Why are you thinking about this now? Jesus, don’t sabotage tonight like you always do. Pour some oil into a heated pan. Not that kind! The extra-virgin olive oil. Yeah, it makes a difference. Now chop some garlic cloves, three big ones. Fill the apartment with the aroma, but don’t let them burn. Are you working from a recipe? No, why would you? Cooking, like jazz, is all about spontaneous inspiration. Do you have any mushrooms or spinach? Let’s just take a look in the fridge. What’s in this carton — heavy cream? Oof, that’s expired. Put it back. No worries. We’ll build a red sauce instead. Standard but reliable. You’re going to need pasta. Vermicelli. Penne. Ziti. Rigatoni.
All you have is elbow macaroni? What kind of poor excuse for an eligible bachelor are you? You can’t serve her children’s pasta. Look at these empty cupboards. And why is the fridge door still open? What will Marissa think if she sees this crime scene? A half-eaten tuna sandwich on a plate, sticky packs of soy and duck sauce in the butter tray, various mustards and habanero-pepper sauces. Do not let her get even a glimpse inside this disaster. The refrigerator is the window to your soul. Close it, quick.
Hold on. Stop everything. It’s obvious what you’re doing now. You’re intent on screwing this up on purpose. You still love Aubrey, don’t you? You miss her. Despite Marissa’s presence in your living room, you’re still thinking about Aubrey. And why not? Aubrey saw you for who you really are — nobody — and she felt comfortable critiquing you. What is she doing right now? Oh, probably holding a blue or green drink, throwing her head back and laughing at a rooftop party in Bed-Stuy, where she moved to get away from you. Young men in tight pants and expensive eyewear are clustered around her, admiring her firm gymnast’s body and miserable attitude.
Stop. Dude, stop. Give it a rest. Clearly you want to hamstring this very promising Marissa situation because you’re too chicken to begin a new relationship right now. Your debilitating fear of intimacy is making everything—
Marissa’s leaning in the doorway with her glass of wine, smiling. She’s no Aubrey, but she’s not too shabby considering you’re as bald as a stone, riddled with basal-cell carcinomas, and have no-pack abs under your wrinkled shirt. Nobody would drive all the way across the city just for one of your inedible dinners. This woman, for whatever reason, is into you. Yes, that’s right. Now you’re thinking like a man. Took you long enough. She is definitely not here for the food. According to all the peer-reviewed literature in the field of online dating, a woman decides within the first five minutes if she’s going to sleep with you or not. Presumably Marissa has already made that decision. She’s smiling at you. A charming anecdote might be the best move here. Break the tension.
Wrong. Refill her wineglass. Dim the lights. Take off the apron. Unbutton the dress shirt. Let it hang open a little to expose your pectorals, still pumped from your pre-date push-ups.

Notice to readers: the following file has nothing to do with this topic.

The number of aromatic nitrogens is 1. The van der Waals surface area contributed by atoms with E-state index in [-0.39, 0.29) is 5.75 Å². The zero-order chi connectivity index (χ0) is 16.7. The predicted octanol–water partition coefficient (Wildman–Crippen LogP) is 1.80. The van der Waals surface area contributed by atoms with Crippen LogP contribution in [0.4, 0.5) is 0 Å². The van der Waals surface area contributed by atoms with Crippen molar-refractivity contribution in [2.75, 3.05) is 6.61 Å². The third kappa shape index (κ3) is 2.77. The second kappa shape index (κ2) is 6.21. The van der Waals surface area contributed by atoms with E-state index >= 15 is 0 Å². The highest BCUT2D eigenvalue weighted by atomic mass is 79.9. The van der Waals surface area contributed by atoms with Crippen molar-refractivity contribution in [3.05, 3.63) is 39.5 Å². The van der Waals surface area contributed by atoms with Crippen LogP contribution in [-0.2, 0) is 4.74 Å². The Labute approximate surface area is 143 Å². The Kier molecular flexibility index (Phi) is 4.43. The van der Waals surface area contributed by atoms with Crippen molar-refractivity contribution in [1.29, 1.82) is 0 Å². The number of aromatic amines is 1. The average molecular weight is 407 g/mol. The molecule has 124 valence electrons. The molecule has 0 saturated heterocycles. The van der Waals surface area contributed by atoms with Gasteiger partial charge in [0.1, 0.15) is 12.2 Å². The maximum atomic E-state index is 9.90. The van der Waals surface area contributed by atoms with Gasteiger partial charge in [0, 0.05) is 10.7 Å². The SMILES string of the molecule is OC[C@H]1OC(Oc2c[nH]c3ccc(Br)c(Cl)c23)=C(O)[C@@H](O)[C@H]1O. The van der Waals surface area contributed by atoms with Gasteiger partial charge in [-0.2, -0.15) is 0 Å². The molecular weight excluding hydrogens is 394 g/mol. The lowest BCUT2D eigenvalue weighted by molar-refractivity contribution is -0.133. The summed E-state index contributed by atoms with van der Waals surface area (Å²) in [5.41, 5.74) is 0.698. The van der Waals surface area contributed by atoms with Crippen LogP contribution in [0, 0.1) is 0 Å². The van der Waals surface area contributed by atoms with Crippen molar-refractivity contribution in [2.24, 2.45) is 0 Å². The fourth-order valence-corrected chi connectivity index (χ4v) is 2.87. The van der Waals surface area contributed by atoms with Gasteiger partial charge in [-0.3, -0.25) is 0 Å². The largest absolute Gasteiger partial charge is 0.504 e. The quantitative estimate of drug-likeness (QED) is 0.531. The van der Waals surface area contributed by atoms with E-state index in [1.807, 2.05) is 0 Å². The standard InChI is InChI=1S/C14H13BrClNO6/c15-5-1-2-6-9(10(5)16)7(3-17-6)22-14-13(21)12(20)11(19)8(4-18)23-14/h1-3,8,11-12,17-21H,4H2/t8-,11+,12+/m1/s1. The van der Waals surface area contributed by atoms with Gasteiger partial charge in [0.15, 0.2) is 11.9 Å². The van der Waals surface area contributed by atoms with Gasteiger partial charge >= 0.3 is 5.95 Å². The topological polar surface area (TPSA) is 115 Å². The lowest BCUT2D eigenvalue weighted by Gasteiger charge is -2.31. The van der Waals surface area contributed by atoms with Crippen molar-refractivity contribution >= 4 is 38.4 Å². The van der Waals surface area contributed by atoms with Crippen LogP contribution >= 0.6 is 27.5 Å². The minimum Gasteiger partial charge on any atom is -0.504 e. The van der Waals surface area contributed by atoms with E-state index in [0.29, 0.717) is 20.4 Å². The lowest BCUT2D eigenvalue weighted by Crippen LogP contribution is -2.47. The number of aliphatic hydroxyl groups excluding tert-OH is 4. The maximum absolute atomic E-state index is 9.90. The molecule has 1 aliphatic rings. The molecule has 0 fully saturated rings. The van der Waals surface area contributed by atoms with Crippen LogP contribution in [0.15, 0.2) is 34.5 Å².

Honestly, are you that shallow? The evening’s events will transpire of their own accord. Just be yourself. You’re a loyal friend, a solid citizen, and a caring man who nursed his mother through a long illness. You repaired your relationship with your father and became a cherished member of your family and your community.
Nevertheless you should take off the apron. We’re all in agreement about that.
Marissa’s probably nervous, too. Think about her for a second. After all, you’ve got the home-field advantage here. Say something nice to her. Say, “I’m glad you’re here.” Because you are glad she’s here. You haven’t had sex in six months. You’ve been extremely lonely. Aubrey really hurt you. Admit it. You can learn from that disappointment.
Tell Marissa dinner will be ready soon.
In the meantime talk to her. Find out what she likes to do. Hobbies? Special skills? Has she ever played a musical instrument? Where does she see herself in five years? Have a conversation. Find out what makes Marissa unique. Ask if she’s ever been disappointed in love and had her heart broken. Let her talk about it openly and honestly if she’s so inclined. You might learn something. You won’t have to ask her what the heartbreak felt like, because you already know how it feels to be crushed and demoralized by another human being. Stay with that feeling for one second. Own it. You’re going to be OK. Pause right now and breathe. Be in your body. It’s not so bad. You will get through this.
“Hey, how’s it going?” Marissa says, stepping into the kitchenette. “Everything OK in here? Do you need anything?”
Bravo to Greg Ames for “Don’t Call It Vino” [January 2016]. In my twenty years of reading The Sun, it’s one of the few stories to actually make me laugh out loud.